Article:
Protests over rising fuel prices have the potential to damage the prestige of Jordan's crown, a columnist notes. Other topics today: an Iranian film and two resignations.
Jordanians not ready for higher prices
Protests over fuel-price increases in Jordan threaten to shake the prestige of the crown
Demonstrations against increased fuel prices erupted in Amman on Wednesday and quickly spread throughout the kingdom of Jordan. This threatens to be serious, columnist Yasser Azzaatra wrote in the Jordanian daily Addustour.
"Despite the systematic psychological prepping that the government practised for weeks … the decision to cut fuel subsidies at the rates and with the details that were announced were shocking to the point that most citizens, especially the low-income majority, felt that one-fifth of their salary vanished in one decision."
"Those who took to the streets less than an hour after the announcement didn't do so at the behest of the Muslim Brotherhood. They did so out of urgent personal and social considerations, to defend their subsistence against those who threaten to gulp down a sizeable chunk of it with the swipe of pen," he added.
The government made every effort to explain and justify its decision, but this didn't stop people's questions from pouring in.
Jordanians are demanding answers about the budget and public spending, especially because they are all convinced that wise management of spending would prevent this aggression against on their meagre incomes.
"Policies that favour the underprivileged would be sufficient to solve the dilemma. The clearly rich category of the population, which benefits from the country's openness, must be required to pay its dues in taxes, which would help in maintaining the economy," the writer said.
But the economy is closely linked to politics. People would be more willing to comply with austerity measures if these are decided upon by elected and transparent governments.
On the same topic, the London-based daily Al Quds Al Arabi suggested in its editorial on Thursday that turmoil has been simmering in Jordan for years as people called for political reform and an end to corruption.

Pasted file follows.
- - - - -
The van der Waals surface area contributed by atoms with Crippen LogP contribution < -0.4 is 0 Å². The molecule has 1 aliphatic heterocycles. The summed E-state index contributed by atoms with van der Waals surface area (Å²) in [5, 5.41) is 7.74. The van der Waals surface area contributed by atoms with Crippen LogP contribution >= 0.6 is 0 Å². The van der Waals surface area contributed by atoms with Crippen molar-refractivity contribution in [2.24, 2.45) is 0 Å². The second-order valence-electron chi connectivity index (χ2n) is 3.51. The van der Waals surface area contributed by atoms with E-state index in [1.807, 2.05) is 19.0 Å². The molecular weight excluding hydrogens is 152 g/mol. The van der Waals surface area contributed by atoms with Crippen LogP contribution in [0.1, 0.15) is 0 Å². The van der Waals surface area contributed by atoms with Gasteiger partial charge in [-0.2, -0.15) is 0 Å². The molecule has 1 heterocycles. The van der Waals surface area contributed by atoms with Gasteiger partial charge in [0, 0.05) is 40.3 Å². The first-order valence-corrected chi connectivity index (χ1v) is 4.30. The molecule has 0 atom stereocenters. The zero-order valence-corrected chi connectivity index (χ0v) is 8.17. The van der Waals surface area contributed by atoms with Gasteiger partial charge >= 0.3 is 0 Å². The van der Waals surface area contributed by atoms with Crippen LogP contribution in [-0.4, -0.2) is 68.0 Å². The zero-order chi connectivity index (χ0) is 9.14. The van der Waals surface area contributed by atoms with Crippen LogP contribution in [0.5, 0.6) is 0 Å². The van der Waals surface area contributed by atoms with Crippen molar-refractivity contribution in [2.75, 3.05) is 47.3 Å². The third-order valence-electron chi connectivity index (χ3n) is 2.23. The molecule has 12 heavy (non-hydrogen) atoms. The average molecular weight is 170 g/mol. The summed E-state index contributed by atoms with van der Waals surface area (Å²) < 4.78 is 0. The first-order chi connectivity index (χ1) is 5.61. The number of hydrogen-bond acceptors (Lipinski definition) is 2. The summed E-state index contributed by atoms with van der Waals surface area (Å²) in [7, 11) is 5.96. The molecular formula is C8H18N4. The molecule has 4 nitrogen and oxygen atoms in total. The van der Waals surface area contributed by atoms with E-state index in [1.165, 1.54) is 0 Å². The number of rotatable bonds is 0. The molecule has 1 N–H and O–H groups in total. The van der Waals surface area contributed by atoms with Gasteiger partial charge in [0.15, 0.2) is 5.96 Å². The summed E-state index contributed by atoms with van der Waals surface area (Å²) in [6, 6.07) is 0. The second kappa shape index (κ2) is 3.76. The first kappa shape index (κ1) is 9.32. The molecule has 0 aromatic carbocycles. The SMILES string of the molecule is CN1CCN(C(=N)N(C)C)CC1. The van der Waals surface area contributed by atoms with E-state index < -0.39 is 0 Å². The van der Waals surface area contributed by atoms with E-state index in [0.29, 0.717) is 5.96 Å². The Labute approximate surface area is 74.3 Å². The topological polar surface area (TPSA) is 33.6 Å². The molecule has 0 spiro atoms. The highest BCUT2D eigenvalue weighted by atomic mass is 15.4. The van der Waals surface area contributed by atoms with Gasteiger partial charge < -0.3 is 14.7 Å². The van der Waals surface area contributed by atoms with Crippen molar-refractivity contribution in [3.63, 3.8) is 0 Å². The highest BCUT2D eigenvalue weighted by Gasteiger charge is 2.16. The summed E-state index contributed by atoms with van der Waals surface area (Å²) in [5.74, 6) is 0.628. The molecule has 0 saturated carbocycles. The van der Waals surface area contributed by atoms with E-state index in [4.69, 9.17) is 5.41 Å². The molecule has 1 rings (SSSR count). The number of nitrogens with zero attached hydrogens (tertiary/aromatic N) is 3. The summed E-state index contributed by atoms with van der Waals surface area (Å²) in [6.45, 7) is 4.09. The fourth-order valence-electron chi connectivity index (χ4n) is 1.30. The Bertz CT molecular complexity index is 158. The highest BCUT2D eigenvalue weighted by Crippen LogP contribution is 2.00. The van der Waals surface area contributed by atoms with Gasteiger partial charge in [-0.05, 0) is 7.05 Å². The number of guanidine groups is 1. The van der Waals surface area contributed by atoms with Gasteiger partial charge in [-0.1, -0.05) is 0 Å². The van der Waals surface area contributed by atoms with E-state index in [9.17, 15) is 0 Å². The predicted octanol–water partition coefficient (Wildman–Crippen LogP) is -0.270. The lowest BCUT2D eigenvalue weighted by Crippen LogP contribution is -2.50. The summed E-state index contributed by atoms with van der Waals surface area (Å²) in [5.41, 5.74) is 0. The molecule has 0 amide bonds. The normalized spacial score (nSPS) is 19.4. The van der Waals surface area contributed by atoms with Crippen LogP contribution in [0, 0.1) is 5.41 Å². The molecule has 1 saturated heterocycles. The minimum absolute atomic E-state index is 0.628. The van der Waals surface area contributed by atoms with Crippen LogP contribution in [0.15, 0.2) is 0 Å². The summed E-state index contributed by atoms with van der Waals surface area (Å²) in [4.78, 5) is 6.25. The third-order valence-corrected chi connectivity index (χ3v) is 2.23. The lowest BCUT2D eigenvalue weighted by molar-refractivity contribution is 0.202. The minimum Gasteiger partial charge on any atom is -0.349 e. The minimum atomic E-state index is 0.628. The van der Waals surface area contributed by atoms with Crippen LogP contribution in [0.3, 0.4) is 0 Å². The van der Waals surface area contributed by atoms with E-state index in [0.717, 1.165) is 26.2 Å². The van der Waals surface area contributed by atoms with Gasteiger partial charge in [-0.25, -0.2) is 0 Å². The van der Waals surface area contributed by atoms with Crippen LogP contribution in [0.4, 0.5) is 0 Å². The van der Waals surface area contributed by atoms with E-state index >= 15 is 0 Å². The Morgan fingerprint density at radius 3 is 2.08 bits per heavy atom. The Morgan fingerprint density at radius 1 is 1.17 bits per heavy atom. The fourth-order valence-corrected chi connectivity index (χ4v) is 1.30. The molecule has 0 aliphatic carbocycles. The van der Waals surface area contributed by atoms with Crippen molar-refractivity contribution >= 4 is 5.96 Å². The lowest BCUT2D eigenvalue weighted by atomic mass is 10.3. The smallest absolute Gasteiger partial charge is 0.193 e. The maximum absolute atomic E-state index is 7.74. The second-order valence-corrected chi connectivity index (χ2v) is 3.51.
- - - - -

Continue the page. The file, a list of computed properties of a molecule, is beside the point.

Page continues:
But successive governments failed to respond to these aspirations, the paper said.
"Jordanian governments have been indifferent to the suffering of the people. They underestimated the urgent need for political reform and resorted to repressive methods to clamp down on protests. It all led to this uprising which could be a turning point in Jordan's modern history," the paper said.
Admittedly, the kingdom's budget is in deep deficit, and there is a $20 billion (Dh73.5bn) public debt, but managing the deficit can't be done at the expense of the already-strapped population. A real solution hinges on adopting tight austerity policies, imposing taxes on the rich, countering corruption and lowering public spending.
"The crisis threatens to jeopardise the stature of the state and the to shake the prestige of the crown for the first time in 90 years," the paper said.
Petraeus and Entwistle cases teach a lesson
The resignations of two senior public officials, in the US and UK, demonstrate a culture of accountability that should offer lessons to those who cling onto their positions no matter what, Taoufik Bouachrine wrote in the Moroccan newspaper Akhbar Al Youm.
CIA Director David Petraeus was a potential candidate for the Republican nomination in the 2016 presidential election. George Entwistle was the director-general of the BBC.
Although he was one of America's most respected, dedicated public figures, and head of the largest spy agency in history, Mr Petraeus did not hesitate - without being forced - to step down over an extramarital affair.
The BBC boss resigned shortly after he took over the helm of the respected British institution, following a broadcast programme in which someone claimed to have been sexually abused by a Conservative Party figure.
Though no name was mentioned, this was deemed a grave mistake devoid of substantiated evidence. It was not Mr Entwistle who had prepared or revised the programme, yet in his position he was held responsible for the content, and so he resigned and offered apologies to British taxpayers and viewers.
Officials in the West, like officials elsewhere, relish power. But there is a culture of accountability in some countries that favours the public interest over self-interests, the writer said.
Film about the Prophet will stir a fierce debate
Heated controversy can be expected over a movie on the childhood of the Prophet Mohammed, being filmed in Iran by acclaimed director Majid Majidi, Egyptian film critic Tarek El Shenawi wrote in the Cairo paper Al Tahrir.
This film, reportedly the first of a projected trilogy, will portray the life of the Prophet Mohammad until the age of 12; the second in the series will narrate his life until the revelation, at 40; and the third part will be dedicated to his life from then until his death at the age of 63.
Some news about this movie leaked out a year ago, but statements attributed to Iran's ministry of culture denied the reports.
The idea, however, incensed the Al Azhar Mosque, Sunni Islam's highest authority, which stands against any representation of the Prophet before or after the revelation, the writer noted.
Some in Iran say Sunni and Shiite figures there have allowed portrayal of the Prophet as a child, but "as far as I am concerned, I can see no logic in permitting portrayal of his life during childhood and prohibiting it after the revelation", the writer said. "The Prophet is the Prophet".
"Is this an imminent Shiite-Sunni conflict, especially since Shiite dramas have already depicted the Prophet Joseph and Virgin Mary - also forbidden by the Sunni Al Azhar?"
* Digest compiled by The Translation Desk